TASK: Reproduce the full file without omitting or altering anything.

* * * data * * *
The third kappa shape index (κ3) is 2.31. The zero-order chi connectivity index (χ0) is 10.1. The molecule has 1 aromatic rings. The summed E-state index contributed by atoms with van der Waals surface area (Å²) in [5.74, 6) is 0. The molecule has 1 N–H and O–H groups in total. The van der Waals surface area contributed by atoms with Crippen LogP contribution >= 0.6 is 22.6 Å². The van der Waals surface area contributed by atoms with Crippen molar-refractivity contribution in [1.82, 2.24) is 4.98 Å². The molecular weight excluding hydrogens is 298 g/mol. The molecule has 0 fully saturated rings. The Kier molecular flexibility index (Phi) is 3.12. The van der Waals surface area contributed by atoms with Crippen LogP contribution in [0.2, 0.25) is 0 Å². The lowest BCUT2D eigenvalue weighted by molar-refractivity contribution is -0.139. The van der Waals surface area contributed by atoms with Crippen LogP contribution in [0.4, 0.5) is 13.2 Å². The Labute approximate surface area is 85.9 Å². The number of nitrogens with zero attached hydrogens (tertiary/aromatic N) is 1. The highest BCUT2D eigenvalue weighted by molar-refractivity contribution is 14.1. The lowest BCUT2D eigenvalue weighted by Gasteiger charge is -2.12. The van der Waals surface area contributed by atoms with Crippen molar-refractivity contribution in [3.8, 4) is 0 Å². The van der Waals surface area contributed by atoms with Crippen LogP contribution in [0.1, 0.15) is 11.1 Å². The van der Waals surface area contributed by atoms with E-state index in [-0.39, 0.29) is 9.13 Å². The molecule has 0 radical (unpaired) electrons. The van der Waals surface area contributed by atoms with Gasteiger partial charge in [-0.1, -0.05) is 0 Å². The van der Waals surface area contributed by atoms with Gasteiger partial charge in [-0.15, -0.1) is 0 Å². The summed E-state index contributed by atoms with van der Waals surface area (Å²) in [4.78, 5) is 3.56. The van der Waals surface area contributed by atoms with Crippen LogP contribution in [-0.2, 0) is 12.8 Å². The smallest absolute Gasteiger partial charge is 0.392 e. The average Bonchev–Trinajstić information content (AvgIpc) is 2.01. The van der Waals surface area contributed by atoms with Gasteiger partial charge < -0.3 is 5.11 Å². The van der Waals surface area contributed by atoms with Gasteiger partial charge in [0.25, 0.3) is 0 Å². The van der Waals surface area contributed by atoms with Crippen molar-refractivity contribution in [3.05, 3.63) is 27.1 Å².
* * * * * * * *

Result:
The third kappa shape index (κ3) is 2.31. The zero-order chi connectivity index (χ0) is 10.1. The molecule has 1 aromatic rings. The summed E-state index contributed by atoms with van der Waals surface area (Å²) in [5.74, 6) is 0. The molecule has 1 N–H and O–H groups in total. The van der Waals surface area contributed by atoms with Crippen LogP contribution >= 0.6 is 22.6 Å². The van der Waals surface area contributed by atoms with Crippen molar-refractivity contribution in [1.82, 2.24) is 4.98 Å². The molecular weight excluding hydrogens is 298 g/mol. The molecule has 0 fully saturated rings. The Kier molecular flexibility index (Phi) is 3.12. The van der Waals surface area contributed by atoms with Crippen LogP contribution in [0.2, 0.25) is 0 Å². The lowest BCUT2D eigenvalue weighted by molar-refractivity contribution is -0.139. The van der Waals surface area contributed by atoms with Crippen LogP contribution in [0.4, 0.5) is 13.2 Å². The Labute approximate surface area is 85.9 Å². The number of nitrogens with zero attached hydrogens (tertiary/aromatic N) is 1. The highest BCUT2D eigenvalue weighted by molar-refractivity contribution is 14.1. The lowest BCUT2D eigenvalue weighted by Gasteiger charge is -2.12. The van der Waals surface area contributed by atoms with Crippen molar-refractivity contribution in [3.8, 4) is 0 Å². The van der Waals surface area contributed by atoms with Crippen LogP contribution in [0.1, 0.15) is 11.1 Å². The van der Waals surface area contributed by atoms with E-state index in [-0.39, 0.29) is 9.13 Å². The molecule has 0 radical (unpaired) electrons. The van der Waals surface area contributed by atoms with Gasteiger partial charge in [-0.1, -0.05) is 0 Å². The van der Waals surface area contributed by atoms with Gasteiger partial charge in [-0.15, -0.1) is 0 Å². The summed E-state index contributed by atoms with van der Waals surface area (Å²) in [4.78, 5) is 3.56. The van der Waals surface area contributed by atoms with Crippen LogP contribution in [-0.2, 0) is 12.8 Å². The smallest absolute Gasteiger partial charge is 0.392 e. The average Bonchev–Trinajstić information content (AvgIpc) is 2.01. The van der Waals surface area contributed by atoms with Gasteiger partial charge < -0.3 is 5.11 Å². The van der Waals surface area contributed by atoms with Gasteiger partial charge in [0.25, 0.3) is 0 Å². The van der Waals surface area contributed by atoms with Crippen molar-refractivity contribution in [3.05, 3.63) is 27.1 Å².